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The Idea of Public Law$
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Martin Loughlin

Print publication date: 2004

Print ISBN-13: 9780199274727

Published to Oxford Scholarship Online: February 2010

DOI: 10.1093/acprof:oso/9780199274727.001.0001

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Sovereignty

Sovereignty

Chapter:
(p.72) 5 Sovereignty
Source:
The Idea of Public Law
Author(s):

Martin Loughlin

Publisher:
Oxford University Press
DOI:10.1093/acprof:oso/9780199274727.003.0005

This chapter explains that sovereignty stands as a representation of the autonomy of the political and is the foundational concept of modern public law. It adds that many of the difficulties in grasping the idea are linked to the failure to recognize public law as a practice with its own distinctive methods and objectives. The resulting confusions flow either from an attempt to place sovereignty within a formal, analytical, and positive frame, or to devise transcendental principles of right conduct to which all legal and political behavior must be subject. It clarifies the concept by presenting ten tenets of sovereignty. It notes that these tenets are ideas translated into concrete practices, and define the essence of the modern concept of sovereignty. It discusses that in order to retrieve an understanding of modern sovereignty, sovereignty must be socially constructed and that it should be used as an expression of contemporary juridico-political discourse.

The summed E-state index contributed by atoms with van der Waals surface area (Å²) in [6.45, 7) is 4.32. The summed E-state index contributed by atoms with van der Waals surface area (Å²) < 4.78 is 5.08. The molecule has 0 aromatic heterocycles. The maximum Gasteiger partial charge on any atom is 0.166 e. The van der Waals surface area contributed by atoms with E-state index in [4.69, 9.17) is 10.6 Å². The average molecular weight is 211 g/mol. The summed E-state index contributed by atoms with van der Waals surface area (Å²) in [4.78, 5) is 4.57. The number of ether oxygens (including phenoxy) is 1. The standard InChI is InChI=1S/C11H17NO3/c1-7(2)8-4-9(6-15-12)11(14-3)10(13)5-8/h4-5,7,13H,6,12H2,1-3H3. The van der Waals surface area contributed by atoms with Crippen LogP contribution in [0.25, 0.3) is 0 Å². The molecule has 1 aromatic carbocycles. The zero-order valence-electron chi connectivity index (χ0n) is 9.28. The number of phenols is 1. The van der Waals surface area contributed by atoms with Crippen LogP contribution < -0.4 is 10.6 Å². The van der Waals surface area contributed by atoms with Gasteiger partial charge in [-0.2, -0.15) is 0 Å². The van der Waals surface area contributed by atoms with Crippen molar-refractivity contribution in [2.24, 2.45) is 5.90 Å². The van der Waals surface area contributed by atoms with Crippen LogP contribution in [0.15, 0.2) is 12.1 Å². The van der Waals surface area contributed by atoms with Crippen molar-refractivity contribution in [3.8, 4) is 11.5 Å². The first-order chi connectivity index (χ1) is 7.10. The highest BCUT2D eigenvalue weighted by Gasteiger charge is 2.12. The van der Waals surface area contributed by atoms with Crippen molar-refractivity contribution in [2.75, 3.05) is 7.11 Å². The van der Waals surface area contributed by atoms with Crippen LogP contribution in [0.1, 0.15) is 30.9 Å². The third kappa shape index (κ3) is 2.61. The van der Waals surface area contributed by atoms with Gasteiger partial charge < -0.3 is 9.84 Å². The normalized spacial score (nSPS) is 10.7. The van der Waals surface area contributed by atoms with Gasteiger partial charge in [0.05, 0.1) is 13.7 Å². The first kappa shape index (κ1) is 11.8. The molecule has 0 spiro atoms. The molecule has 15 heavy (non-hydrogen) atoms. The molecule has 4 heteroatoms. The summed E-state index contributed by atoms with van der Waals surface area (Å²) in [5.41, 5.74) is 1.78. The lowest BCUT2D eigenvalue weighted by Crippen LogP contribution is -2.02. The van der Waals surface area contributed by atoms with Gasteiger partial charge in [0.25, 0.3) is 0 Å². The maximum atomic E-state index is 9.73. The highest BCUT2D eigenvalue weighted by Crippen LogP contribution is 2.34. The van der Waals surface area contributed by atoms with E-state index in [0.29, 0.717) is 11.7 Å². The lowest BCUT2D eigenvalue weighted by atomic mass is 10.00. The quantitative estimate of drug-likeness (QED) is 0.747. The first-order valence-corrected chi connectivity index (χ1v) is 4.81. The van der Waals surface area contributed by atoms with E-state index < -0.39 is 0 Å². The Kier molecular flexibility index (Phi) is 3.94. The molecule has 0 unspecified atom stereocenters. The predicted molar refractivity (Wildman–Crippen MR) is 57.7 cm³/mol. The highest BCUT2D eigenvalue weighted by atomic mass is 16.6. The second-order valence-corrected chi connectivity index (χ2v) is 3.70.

Keywords:   sovereignty, representation, autonomy, politics, public law, tenets of sovereignty, contemporary juridico-political discourse

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